When you own your business it is your sandbox. You get to decide who plays in it and what happens inside. Just remember that these decisions also have consequences. As an advisor to my clients, my role is to get them to appreciate this fact. I’ve often watched people make decisions that I don’t agree with. Sometimes I am right and sometimes I am wrong about what happens next. My track record is usually rather good, but far from perfect. I just want to make sure that these decisions are informed and well thought out. I am fine with being pleasantly surprised by satisfactory results that I didn’t foresee or anticipate. I learn from these situations as well – never underestimate the resolve and creativity of a committed leader. Most importantly, I strive to ensure that these decisions are aligned with the outcomes the client is aspiring to achieve. Success can be defined in many ways and unless there is a moral or ethical component, it is not my role to judge.
People and situations never cease to amaze me. It’s rare that someone can consistently just operate from their gut and/or avoid basic business principles and good things always transpire. Moreover, it’s amazing how many leaders have “blinders on” about their people. You can’t fly in the face of reality for too long. Inevitably, the lack of real thought, logic or understanding ends up catching up with you. Some leaders do get to go a long time before this happens, but they often don’t see or choose to ignore the cracks in the foundation as they are occurring. There is nothing sadder to me as a business advisor than to watch someone conclude one day that the vision they had for their business and themselves is no longer achievable. Time is finite and certain mistakes become far too difficult to overcome. Being a perpetual optimist only works if you have the necessary time to act and that the actions have some chance of working. If you are not careful, you end up with minimal options when this happens.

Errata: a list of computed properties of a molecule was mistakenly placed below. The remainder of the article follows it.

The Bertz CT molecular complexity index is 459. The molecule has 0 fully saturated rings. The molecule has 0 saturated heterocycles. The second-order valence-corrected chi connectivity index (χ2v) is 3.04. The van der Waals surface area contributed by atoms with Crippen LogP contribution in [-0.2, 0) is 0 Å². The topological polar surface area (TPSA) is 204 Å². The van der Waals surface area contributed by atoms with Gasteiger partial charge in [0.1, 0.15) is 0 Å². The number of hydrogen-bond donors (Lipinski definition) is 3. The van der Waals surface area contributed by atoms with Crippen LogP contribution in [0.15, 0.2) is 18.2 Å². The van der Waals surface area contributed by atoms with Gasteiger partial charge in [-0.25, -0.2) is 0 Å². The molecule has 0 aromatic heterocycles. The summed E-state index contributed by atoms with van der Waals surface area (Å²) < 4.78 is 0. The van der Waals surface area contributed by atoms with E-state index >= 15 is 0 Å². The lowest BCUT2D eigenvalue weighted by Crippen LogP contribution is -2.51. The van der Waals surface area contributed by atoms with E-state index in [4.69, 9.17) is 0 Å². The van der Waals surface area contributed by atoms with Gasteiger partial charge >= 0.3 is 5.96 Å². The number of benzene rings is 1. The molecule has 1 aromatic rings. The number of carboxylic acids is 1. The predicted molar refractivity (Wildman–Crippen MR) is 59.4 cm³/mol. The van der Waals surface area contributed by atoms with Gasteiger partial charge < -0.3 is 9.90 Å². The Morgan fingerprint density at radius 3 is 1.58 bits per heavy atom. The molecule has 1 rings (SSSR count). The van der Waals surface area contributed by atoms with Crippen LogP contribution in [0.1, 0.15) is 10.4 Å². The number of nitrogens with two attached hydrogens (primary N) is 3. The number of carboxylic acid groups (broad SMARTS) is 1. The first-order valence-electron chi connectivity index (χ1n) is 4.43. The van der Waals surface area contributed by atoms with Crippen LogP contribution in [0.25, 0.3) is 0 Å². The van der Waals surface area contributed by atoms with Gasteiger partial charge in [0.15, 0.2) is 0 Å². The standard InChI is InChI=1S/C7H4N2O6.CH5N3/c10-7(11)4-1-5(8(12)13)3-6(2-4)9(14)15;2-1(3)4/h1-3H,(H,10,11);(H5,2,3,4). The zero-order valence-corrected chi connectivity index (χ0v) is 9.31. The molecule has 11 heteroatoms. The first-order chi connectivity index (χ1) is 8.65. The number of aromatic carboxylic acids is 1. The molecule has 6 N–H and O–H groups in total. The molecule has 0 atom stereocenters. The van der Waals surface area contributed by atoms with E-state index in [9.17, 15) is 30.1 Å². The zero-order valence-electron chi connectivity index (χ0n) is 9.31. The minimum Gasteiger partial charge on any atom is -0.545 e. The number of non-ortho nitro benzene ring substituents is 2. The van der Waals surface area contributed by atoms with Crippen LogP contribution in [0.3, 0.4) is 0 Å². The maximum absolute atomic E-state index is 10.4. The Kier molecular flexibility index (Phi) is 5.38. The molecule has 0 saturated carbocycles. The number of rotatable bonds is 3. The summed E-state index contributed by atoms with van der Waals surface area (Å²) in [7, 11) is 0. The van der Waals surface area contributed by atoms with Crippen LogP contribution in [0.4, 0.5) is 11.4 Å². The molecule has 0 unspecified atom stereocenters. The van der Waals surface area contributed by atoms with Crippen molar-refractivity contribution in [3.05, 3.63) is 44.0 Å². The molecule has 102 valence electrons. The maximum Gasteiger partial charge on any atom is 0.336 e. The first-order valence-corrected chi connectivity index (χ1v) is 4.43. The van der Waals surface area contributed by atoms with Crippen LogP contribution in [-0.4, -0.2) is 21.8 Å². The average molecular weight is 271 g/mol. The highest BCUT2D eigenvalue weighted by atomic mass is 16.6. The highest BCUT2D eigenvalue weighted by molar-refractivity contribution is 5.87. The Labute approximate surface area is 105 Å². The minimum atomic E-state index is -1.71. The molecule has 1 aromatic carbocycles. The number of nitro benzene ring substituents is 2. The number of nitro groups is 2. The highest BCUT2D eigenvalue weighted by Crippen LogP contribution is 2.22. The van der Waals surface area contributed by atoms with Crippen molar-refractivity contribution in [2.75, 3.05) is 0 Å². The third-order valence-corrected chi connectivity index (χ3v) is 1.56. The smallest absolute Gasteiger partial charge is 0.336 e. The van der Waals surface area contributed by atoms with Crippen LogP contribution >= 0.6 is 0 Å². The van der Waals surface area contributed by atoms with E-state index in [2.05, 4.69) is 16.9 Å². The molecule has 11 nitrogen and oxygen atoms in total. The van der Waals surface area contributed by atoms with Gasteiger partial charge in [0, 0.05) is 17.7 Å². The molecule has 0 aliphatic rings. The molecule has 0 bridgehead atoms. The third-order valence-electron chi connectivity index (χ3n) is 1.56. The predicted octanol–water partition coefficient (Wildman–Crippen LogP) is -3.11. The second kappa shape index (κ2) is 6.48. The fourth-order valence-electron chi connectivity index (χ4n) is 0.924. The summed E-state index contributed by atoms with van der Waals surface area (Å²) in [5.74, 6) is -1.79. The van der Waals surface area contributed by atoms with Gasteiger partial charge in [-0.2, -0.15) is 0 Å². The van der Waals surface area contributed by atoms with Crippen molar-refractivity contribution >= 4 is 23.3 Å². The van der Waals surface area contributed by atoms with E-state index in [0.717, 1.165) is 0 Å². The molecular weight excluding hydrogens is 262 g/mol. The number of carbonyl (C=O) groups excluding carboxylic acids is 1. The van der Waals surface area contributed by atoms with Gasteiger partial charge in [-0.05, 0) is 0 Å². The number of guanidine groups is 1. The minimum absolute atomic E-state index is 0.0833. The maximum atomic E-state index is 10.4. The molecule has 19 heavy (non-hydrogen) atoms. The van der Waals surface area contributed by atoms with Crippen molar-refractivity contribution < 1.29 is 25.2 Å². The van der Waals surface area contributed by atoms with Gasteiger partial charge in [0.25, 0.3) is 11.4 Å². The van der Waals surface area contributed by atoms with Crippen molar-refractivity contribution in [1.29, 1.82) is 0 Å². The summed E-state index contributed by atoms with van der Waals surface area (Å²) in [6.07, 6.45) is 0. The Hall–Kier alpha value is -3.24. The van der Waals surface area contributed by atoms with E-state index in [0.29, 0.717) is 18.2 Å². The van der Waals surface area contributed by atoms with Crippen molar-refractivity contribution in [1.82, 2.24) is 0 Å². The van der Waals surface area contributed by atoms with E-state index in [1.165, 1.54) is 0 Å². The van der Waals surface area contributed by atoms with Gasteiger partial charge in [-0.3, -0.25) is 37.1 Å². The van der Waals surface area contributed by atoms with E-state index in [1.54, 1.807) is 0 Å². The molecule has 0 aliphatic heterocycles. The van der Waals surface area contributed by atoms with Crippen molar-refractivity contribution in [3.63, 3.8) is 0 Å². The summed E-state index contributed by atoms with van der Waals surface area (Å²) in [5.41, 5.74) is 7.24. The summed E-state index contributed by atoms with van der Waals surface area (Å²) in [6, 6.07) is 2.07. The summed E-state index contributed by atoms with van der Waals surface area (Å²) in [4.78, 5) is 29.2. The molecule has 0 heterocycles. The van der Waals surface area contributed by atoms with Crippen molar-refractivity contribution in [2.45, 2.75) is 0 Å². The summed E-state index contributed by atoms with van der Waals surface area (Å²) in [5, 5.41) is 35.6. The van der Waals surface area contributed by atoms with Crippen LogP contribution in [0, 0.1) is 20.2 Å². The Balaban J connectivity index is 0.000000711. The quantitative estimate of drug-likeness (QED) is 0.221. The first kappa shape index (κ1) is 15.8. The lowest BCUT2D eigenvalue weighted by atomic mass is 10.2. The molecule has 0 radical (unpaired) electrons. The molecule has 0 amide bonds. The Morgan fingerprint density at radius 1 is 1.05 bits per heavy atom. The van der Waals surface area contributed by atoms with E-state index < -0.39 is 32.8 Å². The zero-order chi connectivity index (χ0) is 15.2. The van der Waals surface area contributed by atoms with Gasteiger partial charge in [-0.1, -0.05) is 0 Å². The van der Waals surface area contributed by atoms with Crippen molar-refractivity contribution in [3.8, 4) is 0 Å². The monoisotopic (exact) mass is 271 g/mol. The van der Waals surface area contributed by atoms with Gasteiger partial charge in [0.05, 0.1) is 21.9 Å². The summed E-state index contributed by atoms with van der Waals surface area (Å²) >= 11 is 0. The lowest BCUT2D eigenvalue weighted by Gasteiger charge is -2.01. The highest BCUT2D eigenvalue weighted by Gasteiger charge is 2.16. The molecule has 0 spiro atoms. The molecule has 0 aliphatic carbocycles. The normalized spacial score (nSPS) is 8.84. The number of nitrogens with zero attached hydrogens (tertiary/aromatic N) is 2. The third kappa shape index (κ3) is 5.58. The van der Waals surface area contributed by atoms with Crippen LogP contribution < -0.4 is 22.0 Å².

Here are some big challenges I’ve seen well intentioned leaders create for themselves while managing their own sandbox:
- Hiring and promoting family members or friends who are ill-equipped to be successful at their jobs.
- Expecting from people what they are incapable of delivering – you can’t put in what was left out.
- Playing the wrong employee favorites – choosing loyalty or personal compatibility over competence.
- Being too casual with employees and degrading your leadership position as a result.
- Surrounding yourself with “yes” men and women rather than building a management team of competent professionals who provide constructive feedback and help you avoid the dangers of “groupthink;”
- Spending most of your leadership time on or with your problem employees rather than your superstars.
- Making the work culture a democracy rather than a meritocracy – valuing everyone’s opinion equally.
- Overly valuing employee tenure rather than rewarding performance.
- Solving the hard problems for their direct reports rather than pushing them to learn to resolve these issues for themselves.
- Letting your employees’ personal problems become your problem or becoming problems that adversely affect the running of the business.
- Keeping/hiding bad financial results from their bank instead of bringing the matter to their attention and asking for advice/help.
- Using debt or overly burdening the business cost structure to fund a personal lifestyle the business model cannot deliver.
- Undercapitalizing a new business initiative (or even the business as a whole) and being under constant cash flow pressure.
- Jumping into a new business opportunity without conducting adequate due diligence and planning first.
- Waiting too long to adjust the existing business model to reflect new market realities.
- Forgetting to maintain an on-going two-way feedback loop with customers – failing under the spell of “we know best what our customers need;”
- Bringing on the wrong equity partners and/or diluting their own equity unnecessarily.
- Waiting too long to exit an underperforming entity/idea.
- Not having an exit/succession planning strategy aligned with your personal life objectives.
- Not being on the same page with your spouse/partner in terms of what life balance, happiness and success looks like.
I could spend the better part of a day further populating this list, but this is what initially jumps out at me. Yes, your business is your sandbox, but be careful about how you design it, maintain its structural integrity, who you let in, and the culture that exists within it once they get there.
- Leading A Business Is Hard Work (capacity-building.com)
- Are You Doing Business With The Right Clients (capacity-building.com)
- The Danger Of Unrealized Business Potential (capacity-building.com)
- Leadership Qualities Which Can Upgrade an Organization (leadershipskillsdevelopement.wordpress.com)
- Be the Boss: Managing Your Business, Your Employees and Your Time (staples.com)
- Do You Open the Door to Employee Feedback? (sowhatwouldyousay.wordpress.com)
- How to Build Trust in Leadership (csrtransblog.wordpress.com)